How to deal with homesickness at university

Submitted by seeta.bhardwa@… on Fri, 05/13/2022 - 15:45

For many people, university is the first time in their life that they might be living away from their families. It isn't always an easy topic to discuss as you are expected to be embrace your newfound independence with open arms. But sometimes, adjusting to life away from your home can be difficult, regardless of whether you’ve moved half an hour away or halfway around the world. 

There is an expectation for university to be the “best time of your life”, so it can be really difficult if you don’t feel that way. Here are some tips that can help to combat feelings of homesickness at university.

Get out and keep busy

While it might be tempting to just sit in your room, it’s important to get out even if it’s just for a short while. Grabbing some friends and going for a coffee, going to a society meeting, heading to the gym or even just making sure you’re going to all your lectures are all ways that you can get your mind off your homesickness. Scheduling social activities will give you things to look forward to and will help you to build a network at university too.

Check out the notice boards on campus too. Universities are aware that students may feel lonely or homesick so they will host regular events and socials to help you become more comfortable with campus life. 

Bring some home comforts

When packing for university bring your favourite bedding, photos of your family and friends and any trinkets that might help make your university room feel as homely as possible. Take whatever you need to feel more comfortable in your surroundings – don't be embarrassed! 

If you have your own room, you can decorate it in whatever style you like. If you are sharing a room, why not make it a roommate activity. It will bring you closer and help your new space feel more comfortable. 

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Call home (but not too often)

If you try to stop yourself from calling home altogether, you will only miss them even more. Start by calling or texting every other day in the beginning and then it will slowly decrease as you begin to get busier with studies and social activities. You could also video call for the added  bonus of seeing your friend's and family's faces.

This also goes for visiting home. Schedule in a visit a few weeks into term to give yourself something to look forward to, but try not to go home every single weekend otherwise you'll end up missing out on social activities at your university and on the chance of making new friends. You should try to give yourself the chance to find a support network at university too.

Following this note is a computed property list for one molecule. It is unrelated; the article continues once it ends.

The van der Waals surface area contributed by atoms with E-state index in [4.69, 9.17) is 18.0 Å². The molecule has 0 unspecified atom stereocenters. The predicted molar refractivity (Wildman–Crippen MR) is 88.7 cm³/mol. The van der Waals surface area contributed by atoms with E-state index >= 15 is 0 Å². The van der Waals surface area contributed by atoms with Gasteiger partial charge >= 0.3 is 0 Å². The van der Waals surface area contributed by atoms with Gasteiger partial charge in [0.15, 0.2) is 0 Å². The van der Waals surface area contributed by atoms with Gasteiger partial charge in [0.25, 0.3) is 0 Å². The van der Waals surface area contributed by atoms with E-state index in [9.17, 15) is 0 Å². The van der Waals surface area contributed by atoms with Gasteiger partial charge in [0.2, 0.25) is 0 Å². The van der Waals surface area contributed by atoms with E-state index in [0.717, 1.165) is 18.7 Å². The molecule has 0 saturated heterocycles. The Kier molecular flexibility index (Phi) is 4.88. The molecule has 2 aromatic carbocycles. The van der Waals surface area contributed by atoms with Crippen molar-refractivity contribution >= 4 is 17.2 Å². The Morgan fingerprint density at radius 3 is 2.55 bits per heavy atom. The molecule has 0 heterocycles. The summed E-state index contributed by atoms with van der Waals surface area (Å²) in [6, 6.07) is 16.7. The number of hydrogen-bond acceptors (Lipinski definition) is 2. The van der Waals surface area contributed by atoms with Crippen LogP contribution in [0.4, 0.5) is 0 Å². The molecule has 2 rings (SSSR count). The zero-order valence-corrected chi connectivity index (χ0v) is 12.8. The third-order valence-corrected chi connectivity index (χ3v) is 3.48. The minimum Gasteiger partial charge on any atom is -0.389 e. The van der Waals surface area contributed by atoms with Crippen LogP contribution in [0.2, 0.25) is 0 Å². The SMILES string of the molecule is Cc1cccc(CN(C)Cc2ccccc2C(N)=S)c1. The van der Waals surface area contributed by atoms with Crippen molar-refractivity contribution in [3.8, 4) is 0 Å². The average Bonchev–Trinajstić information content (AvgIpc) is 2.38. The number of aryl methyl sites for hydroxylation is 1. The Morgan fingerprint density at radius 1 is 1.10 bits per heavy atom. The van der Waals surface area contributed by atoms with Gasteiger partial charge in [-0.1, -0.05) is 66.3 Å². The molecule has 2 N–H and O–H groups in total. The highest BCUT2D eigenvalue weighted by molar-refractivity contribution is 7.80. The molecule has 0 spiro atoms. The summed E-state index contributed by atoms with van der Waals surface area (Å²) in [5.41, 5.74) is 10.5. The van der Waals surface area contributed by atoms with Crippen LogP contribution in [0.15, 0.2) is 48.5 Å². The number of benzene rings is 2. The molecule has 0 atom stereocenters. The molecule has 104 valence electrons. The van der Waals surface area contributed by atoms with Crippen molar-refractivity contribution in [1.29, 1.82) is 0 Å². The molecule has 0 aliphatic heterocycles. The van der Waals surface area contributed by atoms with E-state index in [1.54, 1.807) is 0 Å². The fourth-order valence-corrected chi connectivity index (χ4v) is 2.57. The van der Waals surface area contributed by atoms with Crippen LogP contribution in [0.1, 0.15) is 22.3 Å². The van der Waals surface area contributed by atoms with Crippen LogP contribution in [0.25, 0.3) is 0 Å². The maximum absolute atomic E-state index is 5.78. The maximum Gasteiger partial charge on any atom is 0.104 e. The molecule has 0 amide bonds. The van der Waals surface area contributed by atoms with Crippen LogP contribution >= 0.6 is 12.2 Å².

Talk to people

If your homesickness is getting to a point where you are finding it difficult to cope then try to speak to someone about it. Most universities will have counselling services that you can turn to for advice and support on how to deal with your feelings.

Whether you need a quick chat or some regularly scheduled visits, the campus medical office can help organise this for you. 

If you have pre-existing mental health conditions such as anxiety or depression, homesickness may trigger these so talking your concerns over with someone may help to keep those in check. Homesickness could also lead to these conditions so try to monitor your feelings as best as you can. 

Look after yourself

Your mental and physical health are linked so if you start neglecting your physical health, your mental health could start to go downhill too. It sounds simple but getting enough sleep, eating healthily and getting some exercise can really help to boost your well-being. 

Cooking is a terrific way to bond with your flatmates or roommates. Discuss your favourite recipes, make dinner time a group event or take turns cooking. You will stay healthy, make friends, and start your own home routines. 

Give yourself time

If you don’t love university the second you step on to campus, that is OK. Some students will take to university life like a duck to water, but if you take a little longer, there is no shame in that. It is quite a big life adjustment to make in so many ways, so don’t pressure yourself to settle in immediately.

Conversely don’t be alarmed if in the first term you don’t have any issues and then find yourself feeling homesick later on in the year. Homesickness can strike at any time, even during your final year, so don’t be too hard on yourself if it does happen to you. Remember you are not alone. 




You’re never too old to miss your home – and don’t feel like you are the only person who goes through homesickness at university

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